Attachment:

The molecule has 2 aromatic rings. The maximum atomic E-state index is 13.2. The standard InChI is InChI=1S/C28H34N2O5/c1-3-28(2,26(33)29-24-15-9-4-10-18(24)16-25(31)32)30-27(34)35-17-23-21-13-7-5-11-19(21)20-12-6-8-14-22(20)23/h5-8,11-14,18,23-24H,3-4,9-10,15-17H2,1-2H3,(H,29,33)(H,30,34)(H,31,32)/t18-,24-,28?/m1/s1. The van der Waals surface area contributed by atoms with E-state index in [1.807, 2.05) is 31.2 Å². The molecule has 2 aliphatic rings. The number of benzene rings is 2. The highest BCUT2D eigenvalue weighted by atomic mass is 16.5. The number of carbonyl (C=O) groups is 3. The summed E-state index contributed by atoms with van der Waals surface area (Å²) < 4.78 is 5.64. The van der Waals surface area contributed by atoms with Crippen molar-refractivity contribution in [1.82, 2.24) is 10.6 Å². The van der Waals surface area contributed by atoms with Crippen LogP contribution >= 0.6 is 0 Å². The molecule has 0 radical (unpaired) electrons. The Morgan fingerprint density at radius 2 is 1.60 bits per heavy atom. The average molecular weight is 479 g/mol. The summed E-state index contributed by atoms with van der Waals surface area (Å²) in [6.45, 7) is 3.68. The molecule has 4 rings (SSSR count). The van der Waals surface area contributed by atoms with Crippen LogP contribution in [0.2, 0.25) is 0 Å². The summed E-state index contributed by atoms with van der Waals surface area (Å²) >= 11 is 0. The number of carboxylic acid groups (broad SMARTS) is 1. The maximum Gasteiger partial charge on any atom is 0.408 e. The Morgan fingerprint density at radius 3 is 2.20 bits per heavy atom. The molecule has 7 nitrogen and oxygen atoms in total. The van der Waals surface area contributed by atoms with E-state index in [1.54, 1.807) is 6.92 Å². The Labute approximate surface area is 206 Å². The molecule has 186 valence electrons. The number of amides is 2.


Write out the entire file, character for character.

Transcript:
The molecule has 2 aromatic rings. The maximum atomic E-state index is 13.2. The standard InChI is InChI=1S/C28H34N2O5/c1-3-28(2,26(33)29-24-15-9-4-10-18(24)16-25(31)32)30-27(34)35-17-23-21-13-7-5-11-19(21)20-12-6-8-14-22(20)23/h5-8,11-14,18,23-24H,3-4,9-10,15-17H2,1-2H3,(H,29,33)(H,30,34)(H,31,32)/t18-,24-,28?/m1/s1. The van der Waals surface area contributed by atoms with E-state index in [1.807, 2.05) is 31.2 Å². The molecule has 2 aliphatic rings. The number of benzene rings is 2. The highest BCUT2D eigenvalue weighted by atomic mass is 16.5. The number of carbonyl (C=O) groups is 3. The summed E-state index contributed by atoms with van der Waals surface area (Å²) < 4.78 is 5.64. The van der Waals surface area contributed by atoms with Crippen molar-refractivity contribution in [1.82, 2.24) is 10.6 Å². The van der Waals surface area contributed by atoms with Crippen LogP contribution >= 0.6 is 0 Å². The molecule has 0 radical (unpaired) electrons. The Morgan fingerprint density at radius 2 is 1.60 bits per heavy atom. The average molecular weight is 479 g/mol. The summed E-state index contributed by atoms with van der Waals surface area (Å²) in [6.45, 7) is 3.68. The molecule has 4 rings (SSSR count). The van der Waals surface area contributed by atoms with Crippen LogP contribution in [0.2, 0.25) is 0 Å². The summed E-state index contributed by atoms with van der Waals surface area (Å²) >= 11 is 0. The number of carboxylic acid groups (broad SMARTS) is 1. The maximum Gasteiger partial charge on any atom is 0.408 e. The Morgan fingerprint density at radius 3 is 2.20 bits per heavy atom. The molecule has 7 nitrogen and oxygen atoms in total. The van der Waals surface area contributed by atoms with E-state index in [1.54, 1.807) is 6.92 Å². The Labute approximate surface area is 206 Å². The molecule has 186 valence electrons. The number of amides is 2.